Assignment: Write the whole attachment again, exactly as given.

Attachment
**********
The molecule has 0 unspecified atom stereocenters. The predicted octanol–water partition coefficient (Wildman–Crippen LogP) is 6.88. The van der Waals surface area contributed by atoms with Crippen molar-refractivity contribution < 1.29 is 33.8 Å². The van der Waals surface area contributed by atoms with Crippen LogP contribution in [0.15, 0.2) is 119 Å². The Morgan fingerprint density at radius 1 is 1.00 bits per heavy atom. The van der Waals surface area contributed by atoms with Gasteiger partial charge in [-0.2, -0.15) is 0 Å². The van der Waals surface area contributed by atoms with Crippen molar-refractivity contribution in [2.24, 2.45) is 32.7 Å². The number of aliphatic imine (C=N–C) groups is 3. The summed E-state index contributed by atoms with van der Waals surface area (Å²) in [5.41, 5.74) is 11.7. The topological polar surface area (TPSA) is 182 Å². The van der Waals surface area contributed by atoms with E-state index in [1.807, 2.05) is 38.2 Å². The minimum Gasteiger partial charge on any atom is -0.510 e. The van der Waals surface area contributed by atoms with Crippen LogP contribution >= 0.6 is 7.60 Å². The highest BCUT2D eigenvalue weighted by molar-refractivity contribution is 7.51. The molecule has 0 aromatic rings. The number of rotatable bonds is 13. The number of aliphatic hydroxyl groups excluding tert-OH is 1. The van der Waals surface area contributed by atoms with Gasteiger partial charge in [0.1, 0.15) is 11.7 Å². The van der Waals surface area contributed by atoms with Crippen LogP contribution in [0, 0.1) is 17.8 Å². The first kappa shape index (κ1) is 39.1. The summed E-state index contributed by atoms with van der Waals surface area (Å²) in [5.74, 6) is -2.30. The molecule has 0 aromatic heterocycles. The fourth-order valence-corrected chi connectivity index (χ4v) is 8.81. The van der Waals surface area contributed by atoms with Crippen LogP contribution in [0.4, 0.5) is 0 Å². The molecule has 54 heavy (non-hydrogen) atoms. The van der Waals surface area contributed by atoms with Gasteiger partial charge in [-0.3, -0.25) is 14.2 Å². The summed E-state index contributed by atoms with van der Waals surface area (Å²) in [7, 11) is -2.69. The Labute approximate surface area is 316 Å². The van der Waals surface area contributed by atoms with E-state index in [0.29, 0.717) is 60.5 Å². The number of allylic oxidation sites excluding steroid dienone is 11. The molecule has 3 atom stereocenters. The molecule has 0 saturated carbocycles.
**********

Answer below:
The molecule has 0 unspecified atom stereocenters. The predicted octanol–water partition coefficient (Wildman–Crippen LogP) is 6.88. The van der Waals surface area contributed by atoms with Crippen molar-refractivity contribution < 1.29 is 33.8 Å². The van der Waals surface area contributed by atoms with Crippen LogP contribution in [0.15, 0.2) is 119 Å². The Morgan fingerprint density at radius 1 is 1.00 bits per heavy atom. The van der Waals surface area contributed by atoms with Gasteiger partial charge in [-0.2, -0.15) is 0 Å². The van der Waals surface area contributed by atoms with Crippen molar-refractivity contribution in [2.24, 2.45) is 32.7 Å². The number of aliphatic imine (C=N–C) groups is 3. The summed E-state index contributed by atoms with van der Waals surface area (Å²) in [5.41, 5.74) is 11.7. The topological polar surface area (TPSA) is 182 Å². The van der Waals surface area contributed by atoms with E-state index in [1.807, 2.05) is 38.2 Å². The minimum Gasteiger partial charge on any atom is -0.510 e. The van der Waals surface area contributed by atoms with Crippen LogP contribution >= 0.6 is 7.60 Å². The highest BCUT2D eigenvalue weighted by molar-refractivity contribution is 7.51. The molecule has 0 aromatic rings. The number of rotatable bonds is 13. The number of aliphatic hydroxyl groups excluding tert-OH is 1. The van der Waals surface area contributed by atoms with Gasteiger partial charge in [0.1, 0.15) is 11.7 Å². The van der Waals surface area contributed by atoms with Crippen LogP contribution in [0, 0.1) is 17.8 Å². The first kappa shape index (κ1) is 39.1. The summed E-state index contributed by atoms with van der Waals surface area (Å²) in [5.74, 6) is -2.30. The molecule has 0 aromatic heterocycles. The fourth-order valence-corrected chi connectivity index (χ4v) is 8.81. The van der Waals surface area contributed by atoms with Crippen LogP contribution in [0.4, 0.5) is 0 Å². The molecule has 54 heavy (non-hydrogen) atoms. The van der Waals surface area contributed by atoms with Gasteiger partial charge in [-0.3, -0.25) is 14.2 Å². The summed E-state index contributed by atoms with van der Waals surface area (Å²) in [7, 11) is -2.69. The Labute approximate surface area is 316 Å². The van der Waals surface area contributed by atoms with E-state index in [0.29, 0.717) is 60.5 Å². The number of allylic oxidation sites excluding steroid dienone is 11. The molecule has 3 atom stereocenters. The molecule has 0 saturated carbocycles.